IMF Managing Director Kristalina Georgieva is participating in a roundtable discussion on funding for climate change today in Kigali, Rwanda, with East African finance ministers and central bank governors. Ms. Georgieva flew into Kigali from Zambia 🇿🇲 on Tuesday.
Her trip to Rwanda coincides with her board’s approval of $319 million in concessional funding for the country’s new policy support tool under its Resilience and Sustainability Trust (RST), which will help it become the first African nation to access the funds to support policies aimed at mitigating the effects of climate change.
Georgieva emphasized the significance of aiding poor nations and emerging markets in their transition to low-carbon economy and the development of climate resilience on December 14 at a panel discussion about RST in Washington.
Georgieva made a statement during a panel discussion with President of Rwanda Paul Kagame, Mia Amor Mottley of Barbado, Managing Director of the International Finance Corporation Makhtar Diop, and Director-General of the World Trade Organization Ngozi Okonjo-Iweala.
She stated that, “It’s all hands on deck for all of us. It is so critical that we help emerging markets and developing countries to transform to low carbon and climate resilient trajectory. Or otherwise, we are all cooked.”
According to officials, the visit is a sign of appreciation for Rwanda’s dedication to enhancing its resistance to climate change. Due to its well-developed climate plans, Georgieva is anticipated to highlight Rwanda as a role model for other African nations during her visit.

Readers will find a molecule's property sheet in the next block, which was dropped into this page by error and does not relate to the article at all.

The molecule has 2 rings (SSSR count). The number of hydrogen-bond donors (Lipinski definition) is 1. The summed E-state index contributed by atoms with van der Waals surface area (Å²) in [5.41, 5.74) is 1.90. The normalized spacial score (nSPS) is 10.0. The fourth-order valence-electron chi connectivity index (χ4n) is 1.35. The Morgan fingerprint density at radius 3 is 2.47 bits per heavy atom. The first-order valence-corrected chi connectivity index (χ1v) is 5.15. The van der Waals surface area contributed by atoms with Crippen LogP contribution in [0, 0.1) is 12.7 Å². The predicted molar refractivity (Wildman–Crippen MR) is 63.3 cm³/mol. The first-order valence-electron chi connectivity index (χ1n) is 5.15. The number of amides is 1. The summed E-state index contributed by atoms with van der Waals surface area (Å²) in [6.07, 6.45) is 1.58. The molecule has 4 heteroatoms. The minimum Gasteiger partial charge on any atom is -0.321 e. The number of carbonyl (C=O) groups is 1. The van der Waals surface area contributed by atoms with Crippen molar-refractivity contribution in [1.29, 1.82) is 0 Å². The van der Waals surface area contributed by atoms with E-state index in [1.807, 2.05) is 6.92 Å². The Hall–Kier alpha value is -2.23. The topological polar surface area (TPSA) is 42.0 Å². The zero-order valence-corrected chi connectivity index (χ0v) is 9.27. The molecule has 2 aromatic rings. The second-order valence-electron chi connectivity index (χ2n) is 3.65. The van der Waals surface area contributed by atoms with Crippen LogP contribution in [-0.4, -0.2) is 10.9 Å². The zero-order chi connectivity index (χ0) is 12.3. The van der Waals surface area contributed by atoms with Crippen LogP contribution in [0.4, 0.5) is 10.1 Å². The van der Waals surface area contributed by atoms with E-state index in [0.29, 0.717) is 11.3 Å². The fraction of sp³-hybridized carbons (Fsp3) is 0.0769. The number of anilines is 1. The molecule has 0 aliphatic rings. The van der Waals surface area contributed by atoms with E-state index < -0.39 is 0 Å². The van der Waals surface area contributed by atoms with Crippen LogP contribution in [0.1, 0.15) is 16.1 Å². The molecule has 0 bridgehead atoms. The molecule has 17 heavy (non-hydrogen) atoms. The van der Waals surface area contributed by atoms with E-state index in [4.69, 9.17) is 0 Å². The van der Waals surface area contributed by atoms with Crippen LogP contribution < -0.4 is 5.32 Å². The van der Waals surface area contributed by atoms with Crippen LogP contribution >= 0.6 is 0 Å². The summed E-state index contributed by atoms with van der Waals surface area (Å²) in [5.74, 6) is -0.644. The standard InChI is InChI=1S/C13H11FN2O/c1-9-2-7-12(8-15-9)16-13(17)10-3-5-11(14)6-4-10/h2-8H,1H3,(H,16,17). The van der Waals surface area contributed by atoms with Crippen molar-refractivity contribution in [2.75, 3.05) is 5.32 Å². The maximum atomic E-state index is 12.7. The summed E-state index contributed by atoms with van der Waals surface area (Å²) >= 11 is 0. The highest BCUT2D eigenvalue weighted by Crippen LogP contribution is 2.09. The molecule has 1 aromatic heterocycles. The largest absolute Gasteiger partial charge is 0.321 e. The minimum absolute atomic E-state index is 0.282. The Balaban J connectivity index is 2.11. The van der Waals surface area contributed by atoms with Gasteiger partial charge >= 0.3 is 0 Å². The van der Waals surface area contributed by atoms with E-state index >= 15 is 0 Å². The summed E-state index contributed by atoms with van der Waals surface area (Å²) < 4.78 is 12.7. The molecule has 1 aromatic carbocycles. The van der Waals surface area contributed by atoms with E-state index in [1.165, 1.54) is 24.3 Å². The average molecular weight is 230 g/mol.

According to a brief press release issued by Rwanda’s Ministry of Finance and Economic Planning last Thursday, “the key objectives for this visit include [to] showcase how the IMF is supporting its members in Africa to build a resilient and inclusive future, with the Rwanda Resilience Sustainability Fund as an example.”
With a goal of $40 billion, the IMF started RST last year with $20 billion, as a supplement to its current loan arsenal, to help low-income and vulnerable middle-income countries deal with climate change and pandemic preparation. Risks associated with the balance of payments are also lessened.
The maturity of RSF agreements is 20 years, with a 10-and-a-half-year grace period before debt repayment begins. Borrowers pay an inexpensive interest rate that is only slightly higher than the SDR rate for three months. An RSF agreement must last at least 18 months.
Although Rwanda has a well-developed climate policy, the IMF says that in order to deliver and monitor its ambitious climate targets and to mobilize more resources, it has to significantly improve its institutions.
By 2030, the nation will require $11 billion, of which $6.9 billion is contingent on fresh funding. Through 2030, it equates to spending 8.8% of the nation’s GDP annually.
Rwanda recently unveiled Ireme Invest, a $104 million climate change fund, to assist the private sector in gaining access to green funding, on the sidelines of the UN Climate Change Conference (COP27) in Sharm El-Sheikh, Egypt.